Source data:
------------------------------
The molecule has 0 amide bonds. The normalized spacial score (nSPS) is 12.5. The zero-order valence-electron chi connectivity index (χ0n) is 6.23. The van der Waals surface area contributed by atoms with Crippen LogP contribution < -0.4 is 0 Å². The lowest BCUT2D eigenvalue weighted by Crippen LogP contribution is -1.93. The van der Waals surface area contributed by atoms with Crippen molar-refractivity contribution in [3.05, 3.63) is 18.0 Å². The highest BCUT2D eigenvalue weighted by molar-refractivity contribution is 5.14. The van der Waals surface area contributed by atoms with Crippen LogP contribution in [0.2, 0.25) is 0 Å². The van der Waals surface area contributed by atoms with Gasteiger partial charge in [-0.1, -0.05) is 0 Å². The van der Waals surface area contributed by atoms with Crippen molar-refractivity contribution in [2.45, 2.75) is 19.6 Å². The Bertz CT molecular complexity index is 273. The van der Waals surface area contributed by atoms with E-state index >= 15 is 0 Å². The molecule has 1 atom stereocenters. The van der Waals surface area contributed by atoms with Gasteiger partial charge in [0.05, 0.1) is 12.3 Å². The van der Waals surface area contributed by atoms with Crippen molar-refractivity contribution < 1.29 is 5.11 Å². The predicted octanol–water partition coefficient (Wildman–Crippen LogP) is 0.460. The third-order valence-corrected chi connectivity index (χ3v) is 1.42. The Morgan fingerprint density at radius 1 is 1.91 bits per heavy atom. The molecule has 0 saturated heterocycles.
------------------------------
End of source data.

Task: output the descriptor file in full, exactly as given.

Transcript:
The molecule has 0 amide bonds. The normalized spacial score (nSPS) is 12.5. The zero-order valence-electron chi connectivity index (χ0n) is 6.23. The van der Waals surface area contributed by atoms with Crippen LogP contribution < -0.4 is 0 Å². The lowest BCUT2D eigenvalue weighted by Crippen LogP contribution is -1.93. The van der Waals surface area contributed by atoms with Crippen molar-refractivity contribution in [3.05, 3.63) is 18.0 Å². The highest BCUT2D eigenvalue weighted by molar-refractivity contribution is 5.14. The van der Waals surface area contributed by atoms with Crippen LogP contribution in [0.2, 0.25) is 0 Å². The van der Waals surface area contributed by atoms with Gasteiger partial charge in [-0.1, -0.05) is 0 Å². The van der Waals surface area contributed by atoms with Crippen molar-refractivity contribution in [2.45, 2.75) is 19.6 Å². The Bertz CT molecular complexity index is 273. The van der Waals surface area contributed by atoms with E-state index >= 15 is 0 Å². The molecule has 1 atom stereocenters. The van der Waals surface area contributed by atoms with Gasteiger partial charge in [0.05, 0.1) is 12.3 Å². The van der Waals surface area contributed by atoms with Crippen molar-refractivity contribution < 1.29 is 5.11 Å². The predicted octanol–water partition coefficient (Wildman–Crippen LogP) is 0.460. The third-order valence-corrected chi connectivity index (χ3v) is 1.42. The Morgan fingerprint density at radius 1 is 1.91 bits per heavy atom. The molecule has 0 saturated heterocycles.